In ‘Marking Breath’ Dupont puts the act of breathing – an action that unites us all – at the centre of the work. From sunrise to sunset, the artist sits silently at a table. At each exhale she carves a line into a small metal panel positioned in front of her. This self-contained performance consists of nothing more than a single, repetitive act of recording. Seemingly subtle and simple, this performance is neither; it requires an extraordinary degree of restraint and endurance – a determined act of rebellion against the frenetic, stimulated society in which many of us live.
‘Marking Breath’ is an action first carried out by the artist in 2011 and has been performed 14 times since. Along the walls of the gallery stood a sequence of metal panels documenting some of the previous performances made in different parts of the world; from New York to Seoul, from Mexico City to Copenhagen, this display was the first time the panels have been shown collectively.
‘Marking Breath’ is an ongoing performance to be created throughout Dupont’s lifetime – a moment to stop and silently mark her existence on a given day. Each time it is performed following a strict set of rules; the artist sits stationary through daylight hours and marks lines into a flat sheet of metal, which is subsequently kept as a document of the action. With this in mind, a similarity can be drawn between ‘Marking Breath’ and the date paintings created by Japanese conceptual artist On Kawara, where the latter makes a painting by recording onto canvas the date on which the painting was made. Over 4 decades, until his death in 2013, Kawara made over 3000 date paintings, known collectively as Today (1966-2013). Like Dupont, he observed a strict set of rules, always inscribing the date in white letters and numbers on a monochromatic ground, with each painting made during the course of a single day.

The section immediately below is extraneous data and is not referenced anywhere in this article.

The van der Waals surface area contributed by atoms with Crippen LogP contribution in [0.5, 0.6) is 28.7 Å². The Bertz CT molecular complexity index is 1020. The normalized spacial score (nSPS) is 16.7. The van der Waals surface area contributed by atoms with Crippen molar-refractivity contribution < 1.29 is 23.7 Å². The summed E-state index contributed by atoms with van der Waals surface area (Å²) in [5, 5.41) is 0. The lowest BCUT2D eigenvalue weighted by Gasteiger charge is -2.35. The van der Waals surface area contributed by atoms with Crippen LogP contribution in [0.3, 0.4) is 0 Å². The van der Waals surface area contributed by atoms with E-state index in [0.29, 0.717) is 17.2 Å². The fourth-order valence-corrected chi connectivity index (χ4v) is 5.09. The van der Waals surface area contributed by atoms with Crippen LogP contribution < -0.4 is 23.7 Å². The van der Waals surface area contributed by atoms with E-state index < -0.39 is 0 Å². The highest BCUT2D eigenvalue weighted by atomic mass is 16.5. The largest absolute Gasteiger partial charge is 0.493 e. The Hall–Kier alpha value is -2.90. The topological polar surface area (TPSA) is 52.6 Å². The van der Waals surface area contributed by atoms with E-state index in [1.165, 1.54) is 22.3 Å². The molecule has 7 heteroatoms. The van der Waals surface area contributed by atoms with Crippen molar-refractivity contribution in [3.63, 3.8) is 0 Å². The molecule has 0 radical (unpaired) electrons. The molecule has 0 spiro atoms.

For both Dupont and Kawara, the specific geographical situation in which they make their works is of great importance. For Kawara the country he was in determined in which language the date was written. For Dupont, the architectural or geological surroundings of the place can inspire the size and material of the panels onto which she records. For her performance in Miami – America’s fastest-changing city known for its stark division of wealth and poverty – Dupont chose gold-plated panels, whereas for her 2013 performance at the Contemporary Art Centre Nikolaj, Dupont used copper plates measured to the same dimensions as the building’s copper roof tiles.
For NEW STUDIO Dupont chose sheets of silver, the precious metal found in the deepest mines of the UK. They are the size of a standard postcard, 14.8 x 10.5 cm, linking them to the paraphernalia of written correspondence. Postcards are often written by one person to another, a short message sent while travelling, and here Dupont conceived additional paper postcards for visitors so they could join her at the round table in the ritual of recording one’s own breath. The postcards have now been added to the artwork and will remain in the artist’s archive. Other than this, visitors were given no direction but could sit, stand and use the space as they wished. With the gallery located in a building containing over 30 studios, the surrounding sounds of neighboring creative activity provided a fitting backdrop.